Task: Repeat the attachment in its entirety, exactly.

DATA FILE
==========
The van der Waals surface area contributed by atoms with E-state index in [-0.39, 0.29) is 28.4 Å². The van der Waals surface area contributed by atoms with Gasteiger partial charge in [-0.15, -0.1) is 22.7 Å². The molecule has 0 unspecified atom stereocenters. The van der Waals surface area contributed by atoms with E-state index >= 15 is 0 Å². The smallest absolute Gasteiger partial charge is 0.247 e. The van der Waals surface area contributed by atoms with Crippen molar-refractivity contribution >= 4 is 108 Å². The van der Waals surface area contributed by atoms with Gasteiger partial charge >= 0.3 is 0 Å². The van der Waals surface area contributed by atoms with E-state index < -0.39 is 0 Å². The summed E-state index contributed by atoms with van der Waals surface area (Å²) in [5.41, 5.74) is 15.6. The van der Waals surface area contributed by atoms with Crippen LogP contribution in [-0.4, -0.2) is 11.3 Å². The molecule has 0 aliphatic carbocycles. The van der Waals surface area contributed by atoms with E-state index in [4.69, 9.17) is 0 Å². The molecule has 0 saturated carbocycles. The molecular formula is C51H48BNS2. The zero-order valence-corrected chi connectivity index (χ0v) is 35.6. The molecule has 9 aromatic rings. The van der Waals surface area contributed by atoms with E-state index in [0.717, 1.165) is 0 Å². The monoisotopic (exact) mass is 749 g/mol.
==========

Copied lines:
The van der Waals surface area contributed by atoms with E-state index in [-0.39, 0.29) is 28.4 Å². The van der Waals surface area contributed by atoms with Gasteiger partial charge in [-0.15, -0.1) is 22.7 Å². The molecule has 0 unspecified atom stereocenters. The van der Waals surface area contributed by atoms with E-state index >= 15 is 0 Å². The smallest absolute Gasteiger partial charge is 0.247 e. The van der Waals surface area contributed by atoms with Crippen molar-refractivity contribution >= 4 is 108 Å². The van der Waals surface area contributed by atoms with Gasteiger partial charge >= 0.3 is 0 Å². The van der Waals surface area contributed by atoms with E-state index < -0.39 is 0 Å². The summed E-state index contributed by atoms with van der Waals surface area (Å²) in [5.41, 5.74) is 15.6. The van der Waals surface area contributed by atoms with Crippen LogP contribution in [-0.4, -0.2) is 11.3 Å². The molecule has 0 aliphatic carbocycles. The van der Waals surface area contributed by atoms with E-state index in [4.69, 9.17) is 0 Å². The molecule has 0 saturated carbocycles. The molecular formula is C51H48BNS2. The zero-order valence-corrected chi connectivity index (χ0v) is 35.6. The molecule has 9 aromatic rings. The van der Waals surface area contributed by atoms with E-state index in [0.717, 1.165) is 0 Å². The monoisotopic (exact) mass is 749 g/mol.